Scams on the Las Vegas Strip
Las Vegas is a popular destination spot for its nightlife and reputation for raucous fun. There’s a reason our slogan is “Whatever happens in Vegas, stays in Vegas.” Unfortunately, scam artists throughout the city feel the same way. Avoid falling into a trap – know the biggest scams on the Vegas strip and how to protect yourself during your stay.
The Three-Card Monte
The three-card monte is a shell game that harkens back to the days of old movies involving organized crime, but the tradition is still alive and well in Vegas. Here’s how it works: Phony dealers ask players to bet on a card that’s shuffled with two others. Pick your card, and you’ll double your money. But here’s the rub: These dealers switch out your card, making it impossible for you to win.
- Avoid This Scenario: These games are popular on sidewalks in the Strip and under bridges. Gambling is part of the Vegas experience, but do it in a reputable casino.
On the Run
You even have to watch your moves where you’d least expect to – the bathroom. Daring thieves wait for women to enter bathrooms and hang their purses on hooks. Once a purse is hanging, the thief reaches over the door, grabs the purse, and runs away. By the time the victim gets herself decent, the thieves are long out of sight.
- Avoid This Scenario: Keep your belongings as close to you as possible. Wear your purse cross-body style or carry a small clutch with only the essentials. Don’t ever chase a thief: your safety is more important than money.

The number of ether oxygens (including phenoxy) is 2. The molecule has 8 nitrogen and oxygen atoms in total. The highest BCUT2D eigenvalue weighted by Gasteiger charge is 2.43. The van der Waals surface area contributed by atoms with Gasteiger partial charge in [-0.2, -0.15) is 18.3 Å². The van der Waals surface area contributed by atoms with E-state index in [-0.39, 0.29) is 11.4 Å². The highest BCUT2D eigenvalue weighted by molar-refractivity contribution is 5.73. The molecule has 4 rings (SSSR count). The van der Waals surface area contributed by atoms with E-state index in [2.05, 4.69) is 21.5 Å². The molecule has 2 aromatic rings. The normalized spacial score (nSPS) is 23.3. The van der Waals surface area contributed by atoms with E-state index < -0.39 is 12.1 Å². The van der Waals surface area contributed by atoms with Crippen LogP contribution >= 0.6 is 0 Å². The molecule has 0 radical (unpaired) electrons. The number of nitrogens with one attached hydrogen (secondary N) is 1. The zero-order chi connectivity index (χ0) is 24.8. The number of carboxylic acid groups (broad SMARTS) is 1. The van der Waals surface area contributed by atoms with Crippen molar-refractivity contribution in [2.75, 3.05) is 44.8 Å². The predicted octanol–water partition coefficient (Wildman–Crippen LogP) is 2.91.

You’ve likely heard of the dine-and-dash, but this one has a Vegas twist: A stranger comes up to you and says he or she just won it big at the tables. The person offers to take you to a fancy dinner to celebrate. All is well until the end of the night, when your host gets up to use the restroom and never returns, leaving you to foot the bill for the extravagance.
- Avoid This Scenario: Be wary of anyone who offers you anything that seems too good to be true – chances are, it is.
This scam is an old one, but it’s still popular. Thieves routinely take advantage of gambler inattention at the slots. Alcohol is freely flowing and many patrons aren’t using their best judgment. Here’s how bucket thieving plays out: A con artist drops some tokens on the ground and asks if they’re yours. When you stoop to pick them up, another person steals even more from your bucket. Even worse, they can press the “cash out” button on your machine and take off with all your earnings.
- Avoid This Scenario: Be aware of your surroundings. It’s OK to let loose in Vegas, but don’t let excess alcohol consumption interfere with your common-sense judgement.
On the Long Haul
Vegas authorities are beginning to crack down on another famous scam – a practice called “long-hauling,” where taxi drivers will take longer routes and complete unnecessary circuits to run up exorbitant fares. It’s most common from the airport to the Strip, with tourists complaining that their fares were up to $20 more on the way there than they were on the way back.
- Avoid This Scenario: Do some planning and know what to expect. Call a cab company and ask for an estimate of a fare from the airport to your destination. If there’s a large discrepancy, talk to the company or the local authorities.
Scams are an unfortunate part of Vegas life, but they’re avoidable with a proactive approach. Be on guard and be safe while enjoying all that our great city has to offer.